They speak for the stumps. Members of the Wendell State Forest Alliance held a memorial service for trees cut over the summer over their protests and say they’ll use the resulting stumps as part of a study aimed at proving the selective cutting was damaging to the forest ecology. Max Marcus at the Greenfield Recorder has the details.  Meanwhile, from Christian Wade at the Salem News: “National Grid’s push to clear-cut tree opposed.”

Greenfield Recorder

As goes Doyle’s, so goes Boston?

Once more for the people in the back. Joey Garrison at USA Today gives J.P. Doyle’s its Irish farewell for a national audience, complete with references to its role as a second city hall and lots of thoughts from locals who see its closing as a very bad sign indeed for the city as a whole. 

USA Today

A Conversation with Ash Carter

Ash Carter, former Secretary of Defense and director of Harvard’s Belfer Center for Science and International Affairs, discusses his distinguished career and new book, Inside the Five-Sided Box: Lessons from a Lifetime of Leadership in the Pentagon with David Martin, national security correspondent for CBS News.

John F. Kennedy Presidential Library and Museum

Boston Speakers Series: Bob Woodward

A journalistic icon, Woodward is associate editor of The Washington Post. He, along with Carl Bernstein, uncovered the Watergate scandal detailed in their Pulitzer Prize-winning book, All the President’s Men. Woodward has written 19 bestselling books on American politics, most recently: Fear: Trump in the White House.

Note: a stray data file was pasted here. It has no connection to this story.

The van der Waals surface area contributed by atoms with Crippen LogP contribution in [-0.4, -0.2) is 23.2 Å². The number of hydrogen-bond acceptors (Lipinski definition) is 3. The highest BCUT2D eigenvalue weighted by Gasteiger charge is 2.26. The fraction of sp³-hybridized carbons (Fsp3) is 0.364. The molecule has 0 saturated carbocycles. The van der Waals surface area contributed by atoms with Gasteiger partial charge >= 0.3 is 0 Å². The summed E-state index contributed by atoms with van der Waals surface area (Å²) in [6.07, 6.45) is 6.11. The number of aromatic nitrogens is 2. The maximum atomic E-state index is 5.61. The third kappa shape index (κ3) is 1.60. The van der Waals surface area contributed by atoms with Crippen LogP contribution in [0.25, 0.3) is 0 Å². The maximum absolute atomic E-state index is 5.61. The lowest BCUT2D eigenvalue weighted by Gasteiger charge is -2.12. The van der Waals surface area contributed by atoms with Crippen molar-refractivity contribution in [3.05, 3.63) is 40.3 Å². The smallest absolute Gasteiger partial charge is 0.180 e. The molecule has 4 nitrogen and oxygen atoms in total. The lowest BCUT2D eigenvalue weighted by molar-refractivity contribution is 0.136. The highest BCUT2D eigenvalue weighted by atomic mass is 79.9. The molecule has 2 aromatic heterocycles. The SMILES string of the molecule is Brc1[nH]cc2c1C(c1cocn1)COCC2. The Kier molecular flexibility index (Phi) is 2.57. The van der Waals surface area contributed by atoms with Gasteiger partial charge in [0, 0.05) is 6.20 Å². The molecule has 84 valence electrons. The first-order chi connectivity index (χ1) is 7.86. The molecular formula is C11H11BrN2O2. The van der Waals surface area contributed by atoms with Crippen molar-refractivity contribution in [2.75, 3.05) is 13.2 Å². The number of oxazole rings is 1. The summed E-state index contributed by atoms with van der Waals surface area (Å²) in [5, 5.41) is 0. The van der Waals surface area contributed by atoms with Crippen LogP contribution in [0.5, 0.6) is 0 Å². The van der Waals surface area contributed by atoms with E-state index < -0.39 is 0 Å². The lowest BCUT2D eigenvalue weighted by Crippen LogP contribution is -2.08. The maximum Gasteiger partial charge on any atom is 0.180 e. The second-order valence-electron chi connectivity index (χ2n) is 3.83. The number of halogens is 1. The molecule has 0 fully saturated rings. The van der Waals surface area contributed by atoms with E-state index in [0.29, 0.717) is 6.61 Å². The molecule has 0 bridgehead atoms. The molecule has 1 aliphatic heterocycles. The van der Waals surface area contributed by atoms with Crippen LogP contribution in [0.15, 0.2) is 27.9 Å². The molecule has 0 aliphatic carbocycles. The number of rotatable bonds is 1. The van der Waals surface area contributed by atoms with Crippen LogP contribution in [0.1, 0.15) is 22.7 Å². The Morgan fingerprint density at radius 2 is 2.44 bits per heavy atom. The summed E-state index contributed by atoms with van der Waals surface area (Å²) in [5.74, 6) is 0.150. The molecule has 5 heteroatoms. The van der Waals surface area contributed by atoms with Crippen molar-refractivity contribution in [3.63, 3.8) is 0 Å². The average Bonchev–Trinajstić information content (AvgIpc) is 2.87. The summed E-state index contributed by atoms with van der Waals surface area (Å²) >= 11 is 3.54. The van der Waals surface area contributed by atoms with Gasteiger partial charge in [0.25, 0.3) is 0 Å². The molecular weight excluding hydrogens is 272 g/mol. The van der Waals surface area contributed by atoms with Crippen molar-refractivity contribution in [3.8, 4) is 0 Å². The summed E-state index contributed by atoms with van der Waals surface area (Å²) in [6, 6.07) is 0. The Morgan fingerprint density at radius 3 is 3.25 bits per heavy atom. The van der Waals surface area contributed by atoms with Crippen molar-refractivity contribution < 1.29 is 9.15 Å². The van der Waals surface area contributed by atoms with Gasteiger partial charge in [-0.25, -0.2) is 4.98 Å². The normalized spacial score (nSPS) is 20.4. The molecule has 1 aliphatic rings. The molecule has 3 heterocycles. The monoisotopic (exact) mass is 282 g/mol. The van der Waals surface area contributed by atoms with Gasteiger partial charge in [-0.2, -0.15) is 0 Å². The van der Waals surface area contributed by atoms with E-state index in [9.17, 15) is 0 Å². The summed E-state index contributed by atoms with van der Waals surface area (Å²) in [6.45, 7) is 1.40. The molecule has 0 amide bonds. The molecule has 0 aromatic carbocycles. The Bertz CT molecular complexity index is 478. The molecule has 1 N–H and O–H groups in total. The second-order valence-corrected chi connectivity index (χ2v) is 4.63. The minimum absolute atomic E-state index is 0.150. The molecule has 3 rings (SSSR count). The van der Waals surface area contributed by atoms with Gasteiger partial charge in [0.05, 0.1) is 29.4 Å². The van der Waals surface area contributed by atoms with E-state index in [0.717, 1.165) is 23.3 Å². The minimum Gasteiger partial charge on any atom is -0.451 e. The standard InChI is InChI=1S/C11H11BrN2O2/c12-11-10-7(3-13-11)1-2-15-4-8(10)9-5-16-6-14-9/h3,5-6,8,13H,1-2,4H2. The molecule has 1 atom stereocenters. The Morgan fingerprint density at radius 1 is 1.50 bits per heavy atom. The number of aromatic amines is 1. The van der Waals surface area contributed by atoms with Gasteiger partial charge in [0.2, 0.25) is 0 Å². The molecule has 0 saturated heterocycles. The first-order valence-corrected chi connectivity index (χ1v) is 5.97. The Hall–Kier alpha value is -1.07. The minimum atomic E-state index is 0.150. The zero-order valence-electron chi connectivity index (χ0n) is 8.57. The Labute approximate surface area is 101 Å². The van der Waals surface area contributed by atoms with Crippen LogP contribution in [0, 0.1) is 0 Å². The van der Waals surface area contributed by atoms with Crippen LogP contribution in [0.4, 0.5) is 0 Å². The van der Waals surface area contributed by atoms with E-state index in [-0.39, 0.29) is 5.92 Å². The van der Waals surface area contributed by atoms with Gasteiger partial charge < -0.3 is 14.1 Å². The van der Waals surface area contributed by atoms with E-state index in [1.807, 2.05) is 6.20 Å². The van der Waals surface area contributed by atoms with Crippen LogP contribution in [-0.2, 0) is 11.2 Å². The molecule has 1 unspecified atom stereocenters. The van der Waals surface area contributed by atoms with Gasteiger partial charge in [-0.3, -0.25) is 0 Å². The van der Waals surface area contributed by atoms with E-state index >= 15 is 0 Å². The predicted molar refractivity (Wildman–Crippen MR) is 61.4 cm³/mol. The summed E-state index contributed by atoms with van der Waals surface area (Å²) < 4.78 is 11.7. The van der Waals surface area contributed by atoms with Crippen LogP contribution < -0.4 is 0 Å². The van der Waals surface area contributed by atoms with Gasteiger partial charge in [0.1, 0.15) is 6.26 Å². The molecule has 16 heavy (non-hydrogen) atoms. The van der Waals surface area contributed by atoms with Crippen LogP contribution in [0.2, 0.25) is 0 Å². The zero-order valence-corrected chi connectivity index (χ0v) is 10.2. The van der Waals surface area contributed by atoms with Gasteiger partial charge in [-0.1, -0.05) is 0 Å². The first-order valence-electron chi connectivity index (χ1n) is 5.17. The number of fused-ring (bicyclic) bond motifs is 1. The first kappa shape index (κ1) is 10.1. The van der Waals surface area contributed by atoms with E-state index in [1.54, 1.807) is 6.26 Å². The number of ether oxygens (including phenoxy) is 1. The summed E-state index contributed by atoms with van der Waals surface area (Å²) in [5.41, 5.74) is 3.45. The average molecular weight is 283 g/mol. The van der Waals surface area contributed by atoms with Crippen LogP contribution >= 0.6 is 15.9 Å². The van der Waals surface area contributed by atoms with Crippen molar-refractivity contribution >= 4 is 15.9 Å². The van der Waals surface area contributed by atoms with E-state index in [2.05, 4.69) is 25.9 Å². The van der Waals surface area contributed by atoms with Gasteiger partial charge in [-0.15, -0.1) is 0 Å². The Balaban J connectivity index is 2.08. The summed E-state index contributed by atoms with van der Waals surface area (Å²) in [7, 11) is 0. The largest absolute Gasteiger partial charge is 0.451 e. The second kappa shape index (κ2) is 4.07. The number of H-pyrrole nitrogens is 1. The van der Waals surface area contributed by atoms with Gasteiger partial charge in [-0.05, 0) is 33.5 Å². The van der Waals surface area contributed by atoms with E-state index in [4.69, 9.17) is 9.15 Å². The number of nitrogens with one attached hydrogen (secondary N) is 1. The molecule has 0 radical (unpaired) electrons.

Lesley University

2019 New England State and Local Tax Forum

The New England State and Local Tax Forum is a one-day conference designed to provide an annual update on significant state and local tax developments from across the nation with a particular focus on New England.

New England State and Local Tax Forum

The Ninth Annual Massachusetts Investor Conference

The Ninth Annual Massachusetts Investor Conference: Featuring presentations on the state’s economy as well as panels pertinent to the MA credit and credits of statewide issuers.

The Commonwealth of Massachusetts

Center for Women in Politics and Public Policy Career Panel

Four alumnae of the GLPP with careers in the government, non-profit, and social service sectors will discuss their career paths and lessons learned along the way.

Center for Women in Politics and Public Policy

Boston Speakers Series: Bob Woodward

A journalistic icon, Woodward is associate editor of The Washington Post. He, along with Carl Bernstein, uncovered the Watergate scandal detailed in their Pulitzer Prize-winning book, All the President’s Men. Woodward has written 19 bestselling books on American politics, most recently: Fear: Trump in the White House.

Lesley University

What is a Safe Community? A Learning Panel

Come learn about the Network for Social Justice’s efforts to ensure all residents and visitors feel safe and protected.

Network for Social Justice

Today’s Headlines


Northeastern, dorm company proposed 975-bed dorm at Columbus Ave. and Melnea Cass Blvd. – Universal Hub

Mayor Walsh responds to Boston police overtime fraud investigation – Boston Globe


Bill to reinstate Seashore advisory panel heads to House floor – Cape Cod Times

State cannabis board could start move to Worcester by end of month – Telegram & Gazette

Sen. Ed Markey campaigns in Lowell, touts bridge funding – Lowell Sun


Louisiana delivers Trump a black eye – Politico

How FedEx cut its tax bill to $0 – New York Times